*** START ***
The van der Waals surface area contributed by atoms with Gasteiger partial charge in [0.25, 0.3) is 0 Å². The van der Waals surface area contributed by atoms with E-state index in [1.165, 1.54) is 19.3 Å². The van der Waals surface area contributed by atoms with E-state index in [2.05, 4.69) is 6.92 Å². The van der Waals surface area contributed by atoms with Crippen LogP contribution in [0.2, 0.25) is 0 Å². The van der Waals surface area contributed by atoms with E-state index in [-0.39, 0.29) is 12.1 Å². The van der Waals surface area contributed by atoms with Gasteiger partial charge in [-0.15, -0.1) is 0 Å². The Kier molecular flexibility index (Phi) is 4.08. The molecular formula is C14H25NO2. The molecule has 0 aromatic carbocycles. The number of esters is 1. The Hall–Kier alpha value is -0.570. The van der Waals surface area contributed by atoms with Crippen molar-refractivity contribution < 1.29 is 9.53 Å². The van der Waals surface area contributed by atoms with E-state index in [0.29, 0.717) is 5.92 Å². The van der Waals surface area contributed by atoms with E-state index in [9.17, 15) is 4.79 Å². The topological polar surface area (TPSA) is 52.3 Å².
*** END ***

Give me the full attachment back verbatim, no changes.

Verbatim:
The van der Waals surface area contributed by atoms with Gasteiger partial charge in [0.25, 0.3) is 0 Å². The van der Waals surface area contributed by atoms with E-state index in [1.165, 1.54) is 19.3 Å². The van der Waals surface area contributed by atoms with E-state index in [2.05, 4.69) is 6.92 Å². The van der Waals surface area contributed by atoms with Crippen LogP contribution in [0.2, 0.25) is 0 Å². The van der Waals surface area contributed by atoms with E-state index in [-0.39, 0.29) is 12.1 Å². The van der Waals surface area contributed by atoms with Gasteiger partial charge in [-0.15, -0.1) is 0 Å². The Kier molecular flexibility index (Phi) is 4.08. The molecular formula is C14H25NO2. The molecule has 0 aromatic carbocycles. The number of esters is 1. The Hall–Kier alpha value is -0.570. The van der Waals surface area contributed by atoms with Crippen molar-refractivity contribution < 1.29 is 9.53 Å². The van der Waals surface area contributed by atoms with E-state index in [0.29, 0.717) is 5.92 Å². The van der Waals surface area contributed by atoms with E-state index in [9.17, 15) is 4.79 Å². The topological polar surface area (TPSA) is 52.3 Å².